Equistar Chemicals, LP (Equistar) has determined that certain brake fluid that was manufactured in 2004 and that Equistar distributed does not comply with S5.1.7 of 49 CFR 571.116, Federal Motor Vehicle Safety Standard (FMVSS) No. 116, “Motor vehicle brake fluids.” Pursuant to 49 U.S.C. 30118(d) and 30120(h), Equistar has petitioned for a determination that this noncompliance is inconsequential to motor vehicle safety and has filed an appropriate report pursuant to 49 CFR part 573, “Defect and Noncompliance Reports.” Notice of receipt of a petition was published, with a 30-day comment period, on June 9, 2005, in the Federal Register (70 FR 33769). NHTSA received no comments.
Affected are a total of approximately 170,000 gallons of DOT-3 brake fluid designated as Lot 630 and manufactured by Oxid, LP in September 2004. FMVSS No. 116, S5.1.7, “Fluidity and appearance at low temperature,” requires that when brake fluid is tested as specified in the standard at storage temperatures of minus 50 ±2 °C,
(a) The fluid shall show no sludging, sedimentation, crystallization, or stratification; [and]
(b) Upon inversion of the sample bottle, the time required for the air bubble to travel to the top of the fluid shall not exceed 35 seconds * * *
NHTSA's compliance tests, conducted by ABIC Testing Laboratories, Inc. (ABIC), found that at minus 50 °C, the noncompliant brake fluid freezes, therefore showing crystallization and failing the requirements of S5.1.7(a). NHTSA's compliance tests also found that at minus 50 °C, upon inversion of the sample bottle, the time required for the air bubble to travel to the top of the fluid exceeds 35 seconds, therefore failing the requirements of S5.1.7(b).
Equistar believes that the noncompliance is inconsequential to motor vehicle safety and that no corrective action is warranted. Equistar stated the following:Start Printed Page 54103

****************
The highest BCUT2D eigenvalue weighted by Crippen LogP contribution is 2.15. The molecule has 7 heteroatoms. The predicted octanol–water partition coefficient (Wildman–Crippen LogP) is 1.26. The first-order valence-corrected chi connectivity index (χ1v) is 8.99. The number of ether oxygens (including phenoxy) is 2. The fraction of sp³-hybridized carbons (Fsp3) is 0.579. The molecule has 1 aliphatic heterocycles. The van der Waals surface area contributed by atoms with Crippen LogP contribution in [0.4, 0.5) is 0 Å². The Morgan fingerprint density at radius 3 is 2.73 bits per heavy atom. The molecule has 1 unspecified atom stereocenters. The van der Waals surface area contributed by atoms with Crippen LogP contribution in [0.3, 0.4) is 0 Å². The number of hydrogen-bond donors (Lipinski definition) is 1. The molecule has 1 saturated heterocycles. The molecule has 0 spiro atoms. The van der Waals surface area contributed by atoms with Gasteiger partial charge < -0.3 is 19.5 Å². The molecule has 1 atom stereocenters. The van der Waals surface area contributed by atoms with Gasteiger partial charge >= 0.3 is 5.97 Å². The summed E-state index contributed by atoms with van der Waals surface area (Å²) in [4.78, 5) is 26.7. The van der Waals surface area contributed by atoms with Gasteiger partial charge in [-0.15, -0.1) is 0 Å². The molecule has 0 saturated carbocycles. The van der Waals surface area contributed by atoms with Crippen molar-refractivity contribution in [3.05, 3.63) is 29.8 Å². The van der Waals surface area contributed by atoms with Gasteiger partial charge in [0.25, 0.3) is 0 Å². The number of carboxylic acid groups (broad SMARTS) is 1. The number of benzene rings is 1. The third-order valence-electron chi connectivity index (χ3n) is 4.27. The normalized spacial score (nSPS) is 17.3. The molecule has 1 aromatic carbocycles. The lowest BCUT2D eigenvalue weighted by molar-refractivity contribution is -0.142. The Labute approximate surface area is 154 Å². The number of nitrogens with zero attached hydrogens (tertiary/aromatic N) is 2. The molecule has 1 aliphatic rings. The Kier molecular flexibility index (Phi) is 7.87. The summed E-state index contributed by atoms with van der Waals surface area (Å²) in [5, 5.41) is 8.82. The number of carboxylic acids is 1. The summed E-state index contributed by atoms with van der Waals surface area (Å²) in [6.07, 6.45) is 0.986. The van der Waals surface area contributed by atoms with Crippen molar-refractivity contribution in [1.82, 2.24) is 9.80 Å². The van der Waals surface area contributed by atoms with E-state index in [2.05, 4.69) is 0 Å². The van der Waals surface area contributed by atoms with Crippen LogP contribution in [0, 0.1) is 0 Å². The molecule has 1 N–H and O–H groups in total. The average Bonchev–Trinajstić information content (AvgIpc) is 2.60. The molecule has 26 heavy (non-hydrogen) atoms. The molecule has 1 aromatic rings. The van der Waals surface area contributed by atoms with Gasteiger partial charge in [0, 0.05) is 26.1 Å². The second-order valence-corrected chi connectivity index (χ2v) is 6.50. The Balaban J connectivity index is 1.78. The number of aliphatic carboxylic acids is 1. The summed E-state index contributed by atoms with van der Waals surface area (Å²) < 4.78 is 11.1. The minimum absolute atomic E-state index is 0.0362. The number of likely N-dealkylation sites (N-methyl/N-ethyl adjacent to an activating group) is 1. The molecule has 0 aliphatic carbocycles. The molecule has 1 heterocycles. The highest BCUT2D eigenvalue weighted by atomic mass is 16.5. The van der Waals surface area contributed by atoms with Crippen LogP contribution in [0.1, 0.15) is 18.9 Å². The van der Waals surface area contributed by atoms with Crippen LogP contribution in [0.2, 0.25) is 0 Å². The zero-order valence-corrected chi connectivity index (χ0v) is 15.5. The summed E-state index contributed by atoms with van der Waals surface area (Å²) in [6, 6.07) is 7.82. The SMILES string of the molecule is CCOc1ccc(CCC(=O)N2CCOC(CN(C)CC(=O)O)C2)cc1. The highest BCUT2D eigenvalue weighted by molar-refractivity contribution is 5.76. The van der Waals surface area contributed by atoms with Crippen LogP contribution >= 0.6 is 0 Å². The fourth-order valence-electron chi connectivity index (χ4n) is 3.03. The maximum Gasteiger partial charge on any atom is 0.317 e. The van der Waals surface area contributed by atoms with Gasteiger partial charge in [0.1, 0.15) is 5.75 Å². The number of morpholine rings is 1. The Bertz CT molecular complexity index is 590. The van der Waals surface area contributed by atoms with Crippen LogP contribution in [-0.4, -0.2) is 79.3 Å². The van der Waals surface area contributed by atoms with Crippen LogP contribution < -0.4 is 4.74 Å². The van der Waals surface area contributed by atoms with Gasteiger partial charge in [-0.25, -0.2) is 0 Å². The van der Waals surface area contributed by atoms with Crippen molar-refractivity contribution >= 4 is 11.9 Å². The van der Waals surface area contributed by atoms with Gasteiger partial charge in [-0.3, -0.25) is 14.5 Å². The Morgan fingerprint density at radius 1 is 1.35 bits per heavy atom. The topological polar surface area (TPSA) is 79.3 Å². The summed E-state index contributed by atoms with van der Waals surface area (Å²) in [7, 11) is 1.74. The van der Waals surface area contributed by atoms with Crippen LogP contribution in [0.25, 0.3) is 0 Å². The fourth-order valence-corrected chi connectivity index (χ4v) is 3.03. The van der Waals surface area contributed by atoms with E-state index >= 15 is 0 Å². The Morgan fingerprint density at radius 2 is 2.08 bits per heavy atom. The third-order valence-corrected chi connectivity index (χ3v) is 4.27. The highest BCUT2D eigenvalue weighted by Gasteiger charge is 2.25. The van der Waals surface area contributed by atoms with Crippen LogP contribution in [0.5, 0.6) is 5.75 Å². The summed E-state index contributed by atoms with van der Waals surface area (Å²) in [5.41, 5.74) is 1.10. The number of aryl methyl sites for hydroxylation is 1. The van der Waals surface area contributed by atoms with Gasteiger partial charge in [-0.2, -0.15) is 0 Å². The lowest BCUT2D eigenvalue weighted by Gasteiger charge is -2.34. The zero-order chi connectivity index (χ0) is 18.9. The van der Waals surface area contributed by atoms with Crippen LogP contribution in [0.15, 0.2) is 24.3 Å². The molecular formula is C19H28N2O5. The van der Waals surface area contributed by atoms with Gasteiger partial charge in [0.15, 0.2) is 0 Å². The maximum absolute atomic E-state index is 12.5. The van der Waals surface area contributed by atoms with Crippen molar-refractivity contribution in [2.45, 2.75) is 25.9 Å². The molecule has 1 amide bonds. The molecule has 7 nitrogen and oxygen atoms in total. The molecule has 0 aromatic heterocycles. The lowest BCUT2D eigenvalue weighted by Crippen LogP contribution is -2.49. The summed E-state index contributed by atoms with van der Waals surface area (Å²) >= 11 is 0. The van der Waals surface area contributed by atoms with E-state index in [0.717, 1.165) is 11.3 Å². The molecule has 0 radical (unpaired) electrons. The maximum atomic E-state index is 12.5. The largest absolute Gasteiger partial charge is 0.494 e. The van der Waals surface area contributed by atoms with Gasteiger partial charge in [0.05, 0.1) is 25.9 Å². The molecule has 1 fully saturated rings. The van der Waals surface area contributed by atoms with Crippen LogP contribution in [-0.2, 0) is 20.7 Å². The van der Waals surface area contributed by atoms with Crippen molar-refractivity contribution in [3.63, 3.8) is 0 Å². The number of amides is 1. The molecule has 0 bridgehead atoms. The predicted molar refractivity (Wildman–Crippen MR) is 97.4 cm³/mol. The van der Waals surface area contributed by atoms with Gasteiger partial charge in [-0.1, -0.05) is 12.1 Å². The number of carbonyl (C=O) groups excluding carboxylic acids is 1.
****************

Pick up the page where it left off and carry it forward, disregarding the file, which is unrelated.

Equistar asked Oxid, LP [the brake fluid manufacturer] to supply a copy of its data reporting the results of the tests it had previously conducted for * * * [the brake] fluid pursuant to the test requirements of S6.7 * * *. The data show that [the brake fluid] unconditionally passed the tests required by the applicable standard, including the minus 50 °C test.
Equistar stated that it had the noncompliant brake fluid further tested by another testing center, Case Consulting Laboratories, Inc. (Case), and that:
The samples tested by Case passed all of the required tests, including the minus 50 °C air bubble and appearance test, except that the tested sample * * * began to form crystals. It bears note that the bubble travel time on this sample was 2.7 seconds against the standard's requirement of 35 seconds maximum. Further, the appearance of the sample after testing at minus 50 °C was the same as before the testing.
Equistar stated that “the crystals and globules” in the brake fluid “would not pose a threat to the operation of the brake fluid.” Case certified that the globules formed at minus 50 °C were of a nonabrasive nature and fall back into solution upon slight agitation and warming. ABIC confirmed informally to NHTSA that Case's statement is correct.
In its petition, Equistar referred to two prior NHTSA grants of inconsequential noncompliance petitions which it claims are similar. These are Dow Corning Corporation (59 FR 52582, October 18, 1994) and First Brands Corporation (59 FR 62776, December 6, 1994). Equistar stated that NHTSA should grant its petition based on the same rationale as it used to grant the previous two petitions.
NHTSA agrees with Equistar that the noncompliance is inconsequential to motor vehicle safety. Both Case and ABIC determined that that the globules which formed at minus 50 °C were of a nonabrasive nature and fell back into solution upon slight agitation and warming. In granting both the Dow Corning and First Brands petitions referenced above, NHTSA determined that the type of crystallization which is of a nonabrasive nature and will readily disperse under slight agitation or warming ought not have an adverse effect upon braking. Therefore the cases are analogous. However, NHTSA wants to be clear that it maintains a distinction, which it established in granting the Dow Corning and First Brands petitions, between crystals which are of a nonabrasive nature and fall back into solution upon slight agitation and warming, as opposed to crystals that are abrasive or do not fall back into solution, and that may have the potential to clog brake system components. Brake fluid which exhibits the latter characteristics do not fall under the Dow Corning and First Brands precedent.
In consideration of the foregoing, NHTSA has decided that the petitioner has met its burden of persuasion that the noncompliance described is inconsequential to motor vehicle safety. Accordingly, Equistar's petition is granted and the petitioner is exempted from the obligation of providing notification of, and a remedy for, the noncompliance.Start Signature
Issued on: September 7, 2005.
Ronald L. Medford,
Senior Associate Administrator for Vehicle Safety.
[FR Doc. 05-18149 Filed 9-12-05; 8:45 am]
BILLING CODE 4910-59-P